From The Ergoweb® Learning Center

Springing Forward Makes For Sleepy Days

Feeling sleepy? The Monday following the start of Daylight Savings Time always proves to be a sleepy time for workers in the United States, and according to the 2003 Sleep in America poll, released in January by the National Sleep Foundation (NSF), that lost hour is coming off the already-lacking sleep schedules of America’s workers.

The poll estimates that over 40 percent of Americans ages 18 to 54 take in fewer than seven hours of sleep each weeknight, with 16 percent overall surviving on less than six hours of sleep. Previous studies by the organization have suggested that a lack of nighttime sleep could cause on-the-job sleepiness as well as anger and stress.

Daylight Savings Time, when most of North America moves its clocks ahead by one hour to extend the hours of daylight into the evening, has been linked to safety problems. A study in the early 1990s showed that traffic accidents rose in Canada by eight percent on the Monday following the start of Daylight Savings Time; that increase was linked by the researchers to the missing hour of sleep caused by the time change.

Other studies have linked sleep-deprived fatigue to an increased likelihood for accidents in industrial settings, as well as decreased productivity, an increased likelihood for risky behavior and an increased risk of auto accidents.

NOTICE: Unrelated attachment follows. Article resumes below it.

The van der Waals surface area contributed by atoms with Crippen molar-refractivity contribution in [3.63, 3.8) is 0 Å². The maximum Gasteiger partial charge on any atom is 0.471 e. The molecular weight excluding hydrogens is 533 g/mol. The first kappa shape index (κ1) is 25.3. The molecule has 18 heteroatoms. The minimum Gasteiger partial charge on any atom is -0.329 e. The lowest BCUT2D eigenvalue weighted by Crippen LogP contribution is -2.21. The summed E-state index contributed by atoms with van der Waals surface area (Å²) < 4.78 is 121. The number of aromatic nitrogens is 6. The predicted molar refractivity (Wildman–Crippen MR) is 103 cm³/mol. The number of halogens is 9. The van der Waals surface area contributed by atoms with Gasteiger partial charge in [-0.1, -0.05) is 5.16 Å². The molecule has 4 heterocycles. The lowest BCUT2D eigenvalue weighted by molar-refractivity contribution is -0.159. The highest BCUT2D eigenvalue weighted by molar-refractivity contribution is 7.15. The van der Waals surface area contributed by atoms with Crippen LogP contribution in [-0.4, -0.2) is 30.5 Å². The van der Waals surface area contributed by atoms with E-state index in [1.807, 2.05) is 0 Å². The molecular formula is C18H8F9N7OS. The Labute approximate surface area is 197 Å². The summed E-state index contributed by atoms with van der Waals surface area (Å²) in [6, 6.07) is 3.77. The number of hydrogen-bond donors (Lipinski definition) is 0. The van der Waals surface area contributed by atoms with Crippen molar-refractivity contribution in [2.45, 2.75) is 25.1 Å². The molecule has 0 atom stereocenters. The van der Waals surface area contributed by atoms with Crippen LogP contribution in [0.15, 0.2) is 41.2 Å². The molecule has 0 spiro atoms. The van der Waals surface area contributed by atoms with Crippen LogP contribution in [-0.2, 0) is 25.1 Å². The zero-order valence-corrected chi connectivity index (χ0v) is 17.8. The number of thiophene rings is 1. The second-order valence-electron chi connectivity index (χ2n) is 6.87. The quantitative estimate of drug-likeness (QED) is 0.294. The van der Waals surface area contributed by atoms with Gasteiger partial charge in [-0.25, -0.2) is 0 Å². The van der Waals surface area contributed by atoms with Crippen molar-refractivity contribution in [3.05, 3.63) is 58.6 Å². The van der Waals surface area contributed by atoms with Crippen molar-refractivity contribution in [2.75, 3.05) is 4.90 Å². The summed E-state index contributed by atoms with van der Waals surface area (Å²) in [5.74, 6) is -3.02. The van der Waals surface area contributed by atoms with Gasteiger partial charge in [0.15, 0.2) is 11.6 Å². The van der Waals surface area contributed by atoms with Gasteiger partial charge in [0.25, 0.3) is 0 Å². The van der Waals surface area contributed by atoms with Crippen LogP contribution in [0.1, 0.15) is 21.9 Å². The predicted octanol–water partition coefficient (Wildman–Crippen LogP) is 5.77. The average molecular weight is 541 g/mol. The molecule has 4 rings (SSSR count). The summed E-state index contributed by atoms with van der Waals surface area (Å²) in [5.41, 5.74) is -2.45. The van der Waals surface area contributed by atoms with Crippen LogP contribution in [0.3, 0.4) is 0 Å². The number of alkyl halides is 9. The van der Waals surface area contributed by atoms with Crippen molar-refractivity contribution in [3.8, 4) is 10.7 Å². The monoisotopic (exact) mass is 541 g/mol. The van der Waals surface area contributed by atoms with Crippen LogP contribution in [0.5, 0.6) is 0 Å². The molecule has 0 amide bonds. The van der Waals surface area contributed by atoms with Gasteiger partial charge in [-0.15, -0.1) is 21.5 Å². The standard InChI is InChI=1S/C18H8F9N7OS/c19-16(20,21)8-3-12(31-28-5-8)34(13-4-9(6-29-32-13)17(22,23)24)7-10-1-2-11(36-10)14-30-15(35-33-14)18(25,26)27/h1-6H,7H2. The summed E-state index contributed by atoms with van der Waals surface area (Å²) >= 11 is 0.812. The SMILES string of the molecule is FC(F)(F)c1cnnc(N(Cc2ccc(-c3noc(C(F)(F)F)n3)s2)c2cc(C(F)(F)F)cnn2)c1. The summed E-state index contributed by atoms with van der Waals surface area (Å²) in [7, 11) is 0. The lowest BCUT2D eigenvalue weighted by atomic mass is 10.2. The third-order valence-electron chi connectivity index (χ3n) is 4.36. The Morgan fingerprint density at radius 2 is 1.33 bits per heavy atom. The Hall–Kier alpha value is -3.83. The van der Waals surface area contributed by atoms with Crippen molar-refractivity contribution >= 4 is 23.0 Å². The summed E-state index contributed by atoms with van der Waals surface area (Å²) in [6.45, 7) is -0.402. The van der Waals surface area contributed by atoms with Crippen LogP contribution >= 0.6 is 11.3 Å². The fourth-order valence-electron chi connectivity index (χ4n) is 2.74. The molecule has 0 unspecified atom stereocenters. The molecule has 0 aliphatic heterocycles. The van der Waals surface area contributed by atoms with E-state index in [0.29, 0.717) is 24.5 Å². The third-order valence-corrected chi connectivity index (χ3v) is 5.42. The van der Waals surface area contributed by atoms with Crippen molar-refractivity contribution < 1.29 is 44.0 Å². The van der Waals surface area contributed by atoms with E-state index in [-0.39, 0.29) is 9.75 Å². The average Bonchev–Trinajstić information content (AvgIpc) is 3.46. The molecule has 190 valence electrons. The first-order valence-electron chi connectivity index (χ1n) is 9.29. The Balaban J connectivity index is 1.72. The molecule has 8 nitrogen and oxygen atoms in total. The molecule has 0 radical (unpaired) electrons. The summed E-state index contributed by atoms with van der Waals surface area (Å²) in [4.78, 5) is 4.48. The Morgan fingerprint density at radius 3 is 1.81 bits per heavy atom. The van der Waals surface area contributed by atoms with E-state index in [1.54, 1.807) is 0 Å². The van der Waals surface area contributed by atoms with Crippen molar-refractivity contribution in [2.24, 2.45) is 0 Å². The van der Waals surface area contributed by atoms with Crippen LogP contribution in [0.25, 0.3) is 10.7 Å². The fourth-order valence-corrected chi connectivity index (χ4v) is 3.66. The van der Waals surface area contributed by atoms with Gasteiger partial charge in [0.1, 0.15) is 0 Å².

The NSF recommends getting a few extra hours of sleep both immediately before and just after the on-set of Daylight Savings Time. The foundation offers the following suggestions for getting a good night’s sleep on a regular basis:

  • Determine the amount of sleep needed each night to be fully alert, and not sleepy, the next day (minimum sleep requirement).
  • Get at least the minimum sleep requirement each night, if not more. Most adults need between 7-9 hours of sleep each night.
  • Keep a regular sleep schedule by going to bed and waking at the same time each day, even on weekends.
  • Avoid caffeine in the afternoon or evening.
  • Avoid nicotine and alcohol before bedtime.
  • Don’t eat or drink too much before bedtime.
  • Engage in a relaxing bedtime routine such as taking a warm bath or soaking in a hot tub.
  • Create a sleep-promoting environment that is cool, quiet, dark and comfortable.

And, if all else fails, Hawaii, Arizona, and the Eastern Time Zone portion of Indiana don’t recognize the switch to Daylight Savings Time.

Source: National Sleep Foundation;